It is becoming more difficult and expensive to dispose of both hazardous and
non-hazardous construction and demolition (C&D) waste because of stricter
environmental regulations and a shortage of landfill space. Non-hazardous C&D
waste typically consists of concrete, insulation, bricks, asphalt, wood, glass,
masonry, roofing, siding, plaster and drywall, soil, rock, stumps, boulders,
Across the country solid waste disposal is highly regulated. Know your
state and local regulations. Any component of C&D waste that is not
reused, recycled, or directed toward a beneficial use is regarded as solid waste
and needs to be disposed of at a licensed landfill.
Even if recycling is not an option for certain materials, source separation
can still be beneficial. By separating bulky from less bulky materials, you
may be able to haul some of your waste to a cheaper facility.
Depending on local regs you may be able to use "clean fill" on site
or on other sites. Clean fill means "soil, dirt, sand, gravel, rocks,
and rebar-free concrete, emplaced free of charge to the person placing the fill,
in order to adjust or create topographic irregularities for agricultural or
construction purposes." Be aware that wood, asphalt, wallboard, mixed
construction debris, and the like are not considered clean fill.
Contact your State Codes Bureau before using clean fill as a base material
Home or industrial appliances containing CFCs
Appliances (also called white goods) include water heaters, refrigerators,
kitchen stoves, dishwashers, washing machines, and clothes dryers. White goods
should be recycled.
Note that refrigerators may contain chlorofluorocarbons (CFCs) or small polychlorinated
biphenyls (PCB) capacitors that are regulated by the EPA. A release of CFCs
into the environment is illegal; consequently the CFCs must be removed by an
EPA-certified remover prior to recycling or disposal. You may be required to
have the CFCs removed or pay the recycler/landfill to have it removed.
For more information on PCBs or CFCs, contact the State EPA Operations Office
- 40 CFR 50-99, Title VI Regulations in the Clean Air Act Section regarding
Storage and Collection of Waste
How waste is collected and stored is often regulated. The following
are often components of regulations as well as good management practices:
- Solid waste must be collected and stored to prevent vector growth; conditions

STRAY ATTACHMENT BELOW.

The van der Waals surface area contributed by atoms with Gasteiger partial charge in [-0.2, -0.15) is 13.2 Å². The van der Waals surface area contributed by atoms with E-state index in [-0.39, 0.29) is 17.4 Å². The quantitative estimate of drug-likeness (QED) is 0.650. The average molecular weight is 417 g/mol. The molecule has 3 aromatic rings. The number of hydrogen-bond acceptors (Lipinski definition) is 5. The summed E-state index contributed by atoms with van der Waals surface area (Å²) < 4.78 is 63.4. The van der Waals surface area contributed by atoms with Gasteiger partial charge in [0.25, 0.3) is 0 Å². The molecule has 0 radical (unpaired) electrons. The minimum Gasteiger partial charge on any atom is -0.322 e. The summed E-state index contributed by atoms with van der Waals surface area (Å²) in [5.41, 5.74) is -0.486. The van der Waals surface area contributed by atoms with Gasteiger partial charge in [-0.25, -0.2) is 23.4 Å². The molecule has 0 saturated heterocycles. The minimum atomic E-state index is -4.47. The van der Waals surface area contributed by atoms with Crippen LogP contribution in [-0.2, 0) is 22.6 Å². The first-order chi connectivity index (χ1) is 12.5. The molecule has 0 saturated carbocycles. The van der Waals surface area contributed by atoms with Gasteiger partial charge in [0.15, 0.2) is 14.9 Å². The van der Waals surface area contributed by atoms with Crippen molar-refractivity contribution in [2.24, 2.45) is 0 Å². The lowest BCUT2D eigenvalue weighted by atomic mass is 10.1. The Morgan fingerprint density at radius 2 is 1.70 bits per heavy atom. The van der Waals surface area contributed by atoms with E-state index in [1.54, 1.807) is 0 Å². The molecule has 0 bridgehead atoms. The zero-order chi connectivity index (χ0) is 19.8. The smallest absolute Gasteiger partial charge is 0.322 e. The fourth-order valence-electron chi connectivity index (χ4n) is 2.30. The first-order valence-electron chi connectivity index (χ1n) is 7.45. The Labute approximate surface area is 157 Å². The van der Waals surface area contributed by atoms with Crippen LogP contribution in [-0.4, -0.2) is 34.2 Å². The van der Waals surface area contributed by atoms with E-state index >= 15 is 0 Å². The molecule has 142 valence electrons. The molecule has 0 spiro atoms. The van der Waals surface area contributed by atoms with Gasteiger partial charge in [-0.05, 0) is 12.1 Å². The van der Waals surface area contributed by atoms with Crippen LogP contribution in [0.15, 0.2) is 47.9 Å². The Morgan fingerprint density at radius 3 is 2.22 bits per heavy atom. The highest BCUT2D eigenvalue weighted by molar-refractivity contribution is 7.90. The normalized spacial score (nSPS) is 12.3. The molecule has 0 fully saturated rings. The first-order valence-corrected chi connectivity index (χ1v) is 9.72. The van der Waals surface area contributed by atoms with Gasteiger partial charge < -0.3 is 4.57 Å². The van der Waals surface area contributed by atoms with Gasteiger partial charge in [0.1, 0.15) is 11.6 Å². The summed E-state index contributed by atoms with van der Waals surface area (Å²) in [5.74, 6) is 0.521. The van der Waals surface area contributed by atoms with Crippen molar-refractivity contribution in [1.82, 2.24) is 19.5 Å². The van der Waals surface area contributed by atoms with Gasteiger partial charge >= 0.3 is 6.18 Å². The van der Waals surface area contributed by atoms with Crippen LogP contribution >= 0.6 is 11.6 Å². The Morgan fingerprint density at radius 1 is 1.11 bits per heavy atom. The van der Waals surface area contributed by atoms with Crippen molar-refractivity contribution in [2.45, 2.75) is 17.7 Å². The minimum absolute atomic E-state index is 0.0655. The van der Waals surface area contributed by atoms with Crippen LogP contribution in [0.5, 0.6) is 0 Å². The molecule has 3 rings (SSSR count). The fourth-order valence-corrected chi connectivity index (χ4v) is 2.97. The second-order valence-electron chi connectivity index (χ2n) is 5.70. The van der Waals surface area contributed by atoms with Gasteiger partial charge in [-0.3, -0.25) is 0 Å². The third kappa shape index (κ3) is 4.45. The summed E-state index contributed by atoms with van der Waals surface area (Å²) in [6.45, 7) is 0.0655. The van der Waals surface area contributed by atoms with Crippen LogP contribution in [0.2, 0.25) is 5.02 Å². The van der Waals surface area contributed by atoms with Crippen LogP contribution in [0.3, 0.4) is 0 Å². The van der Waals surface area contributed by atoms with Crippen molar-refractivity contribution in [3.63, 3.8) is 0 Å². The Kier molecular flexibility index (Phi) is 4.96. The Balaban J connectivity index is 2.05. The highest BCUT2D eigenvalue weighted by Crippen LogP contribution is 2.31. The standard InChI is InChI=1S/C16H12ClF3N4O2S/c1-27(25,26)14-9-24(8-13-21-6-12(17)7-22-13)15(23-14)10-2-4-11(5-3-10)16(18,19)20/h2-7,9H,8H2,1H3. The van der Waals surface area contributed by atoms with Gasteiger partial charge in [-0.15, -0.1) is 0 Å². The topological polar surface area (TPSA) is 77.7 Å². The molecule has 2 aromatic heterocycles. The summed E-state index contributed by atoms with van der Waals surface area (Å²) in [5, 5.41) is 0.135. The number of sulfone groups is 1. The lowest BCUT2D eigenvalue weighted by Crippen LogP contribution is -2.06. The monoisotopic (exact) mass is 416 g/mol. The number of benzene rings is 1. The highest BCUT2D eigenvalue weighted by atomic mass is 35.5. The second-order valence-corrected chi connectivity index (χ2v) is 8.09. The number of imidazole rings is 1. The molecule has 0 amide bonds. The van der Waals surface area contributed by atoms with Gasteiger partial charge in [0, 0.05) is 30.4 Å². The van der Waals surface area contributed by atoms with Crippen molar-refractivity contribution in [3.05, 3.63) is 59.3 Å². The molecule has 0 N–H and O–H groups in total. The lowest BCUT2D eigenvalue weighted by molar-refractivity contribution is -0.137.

for transmission of diseases to humans or animals; hazards to service or disposal
workers or the public; air pollution, water pollution, or escape of solid
wastes or contaminated water to public waters; objectionable odors; dust;
unsightliness; or other nuisance conditions.
- Solid waste must be removed at regular intervals. Check with city or county
officials for local storage, safety, and removal requirements.
- Storage bins and areas must be watertight, rodent-proof, cleaned regularly,
and managed to minimize leaks or spills.
- Site must be kept clean and litter must be controlled.
- Burning or burying solid waste is strictly regulated.
- Solid waste being transported on a public highway must be attached, covered,
or otherwise secured to the vehicle to prevent littering or creating a dangerous
EVALUATE YOUR SOLID WASTE STREAM
What does your waste stream look like? Below is a list of materials that usually
make up a construction project's waste stream. Fill in the estimated percent
by volume for each component (waste stream percentages will vary according to
the type of project being done). By examining what typically goes into your
dumpster, you can identify wastes that can be eliminated, minimized, salvaged,
Waste Stream Assessment:
||_______% Plastics & Foam
||_______% Crates & Pallets
||_______% Electrical Wire
||_______% Fireproofing Overspray
REDUCE SOLID WASTE
New buildings generate large amounts of waste, especially wood waste. According
to the Center for Resourceful Building Technology in Missoula, a typical new
single-family home creates 4-7 tons of waste, almost 50% of which is wood. Efficient
wood use stretches the limited supply of wood products, reduces the pressure
on forests from logging, and saves you money.
Best Pollution Prevention Practices
- Reduce the amount of waste generated during
- Reduce disposal fees and construction costs.
- Provide a safe, clean site.
- Design to use less. Evaluate the design to
see if there are ways to increase the efficiency of materials used.
- Use standard lumber or drywall dimensions.
- Buy only as much material as you need to get
the job done.
- Salvage and reuse items that are in good condition
such as doors, cabinets, and equipment.
- Encourage reduction of packaging waste. Ask
suppliers to deliver products in returnable pallets and containers.
- Store lumber on level blocking and cover to
minimize warping, twisting, and waste.